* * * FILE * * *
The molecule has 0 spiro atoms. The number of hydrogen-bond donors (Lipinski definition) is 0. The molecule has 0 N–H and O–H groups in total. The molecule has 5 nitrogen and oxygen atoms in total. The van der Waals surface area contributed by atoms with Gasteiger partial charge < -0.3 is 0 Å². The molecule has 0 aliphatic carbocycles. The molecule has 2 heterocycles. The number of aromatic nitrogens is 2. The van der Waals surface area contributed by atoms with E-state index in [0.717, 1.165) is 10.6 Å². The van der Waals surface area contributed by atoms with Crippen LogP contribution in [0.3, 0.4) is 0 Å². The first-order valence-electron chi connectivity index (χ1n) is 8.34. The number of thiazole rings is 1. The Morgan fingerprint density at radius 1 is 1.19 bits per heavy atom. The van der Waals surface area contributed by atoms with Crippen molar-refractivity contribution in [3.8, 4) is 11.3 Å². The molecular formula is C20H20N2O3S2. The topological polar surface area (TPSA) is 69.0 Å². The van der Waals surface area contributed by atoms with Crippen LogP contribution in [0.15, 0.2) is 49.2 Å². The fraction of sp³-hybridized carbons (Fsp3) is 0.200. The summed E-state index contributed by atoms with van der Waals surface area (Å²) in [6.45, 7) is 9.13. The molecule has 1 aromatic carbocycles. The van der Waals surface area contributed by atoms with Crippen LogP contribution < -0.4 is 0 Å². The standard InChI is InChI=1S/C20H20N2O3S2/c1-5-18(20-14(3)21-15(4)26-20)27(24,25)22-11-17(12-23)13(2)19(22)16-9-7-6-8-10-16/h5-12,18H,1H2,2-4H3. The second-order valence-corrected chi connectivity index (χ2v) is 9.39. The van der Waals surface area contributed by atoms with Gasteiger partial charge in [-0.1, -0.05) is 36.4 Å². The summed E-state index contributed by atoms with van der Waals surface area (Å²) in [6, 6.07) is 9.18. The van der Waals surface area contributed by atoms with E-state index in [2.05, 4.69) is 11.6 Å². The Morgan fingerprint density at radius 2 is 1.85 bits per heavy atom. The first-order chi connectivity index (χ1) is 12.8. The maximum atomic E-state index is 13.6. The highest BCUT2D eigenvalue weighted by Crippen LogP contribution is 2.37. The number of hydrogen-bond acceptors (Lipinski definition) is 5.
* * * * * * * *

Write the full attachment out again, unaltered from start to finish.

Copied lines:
The molecule has 0 spiro atoms. The number of hydrogen-bond donors (Lipinski definition) is 0. The molecule has 0 N–H and O–H groups in total. The molecule has 5 nitrogen and oxygen atoms in total. The van der Waals surface area contributed by atoms with Gasteiger partial charge < -0.3 is 0 Å². The molecule has 0 aliphatic carbocycles. The molecule has 2 heterocycles. The number of aromatic nitrogens is 2. The van der Waals surface area contributed by atoms with E-state index in [0.717, 1.165) is 10.6 Å². The van der Waals surface area contributed by atoms with Crippen LogP contribution in [0.3, 0.4) is 0 Å². The first-order valence-electron chi connectivity index (χ1n) is 8.34. The number of thiazole rings is 1. The Morgan fingerprint density at radius 1 is 1.19 bits per heavy atom. The van der Waals surface area contributed by atoms with Crippen molar-refractivity contribution in [3.8, 4) is 11.3 Å². The molecular formula is C20H20N2O3S2. The topological polar surface area (TPSA) is 69.0 Å². The van der Waals surface area contributed by atoms with Crippen LogP contribution in [0.15, 0.2) is 49.2 Å². The fraction of sp³-hybridized carbons (Fsp3) is 0.200. The summed E-state index contributed by atoms with van der Waals surface area (Å²) in [6.45, 7) is 9.13. The molecule has 1 aromatic carbocycles. The van der Waals surface area contributed by atoms with Crippen LogP contribution < -0.4 is 0 Å². The standard InChI is InChI=1S/C20H20N2O3S2/c1-5-18(20-14(3)21-15(4)26-20)27(24,25)22-11-17(12-23)13(2)19(22)16-9-7-6-8-10-16/h5-12,18H,1H2,2-4H3. The second-order valence-corrected chi connectivity index (χ2v) is 9.39. The van der Waals surface area contributed by atoms with Gasteiger partial charge in [-0.1, -0.05) is 36.4 Å². The summed E-state index contributed by atoms with van der Waals surface area (Å²) in [6, 6.07) is 9.18. The van der Waals surface area contributed by atoms with E-state index in [2.05, 4.69) is 11.6 Å². The Morgan fingerprint density at radius 2 is 1.85 bits per heavy atom. The first-order chi connectivity index (χ1) is 12.8. The maximum atomic E-state index is 13.6. The highest BCUT2D eigenvalue weighted by Crippen LogP contribution is 2.37. The number of hydrogen-bond acceptors (Lipinski definition) is 5.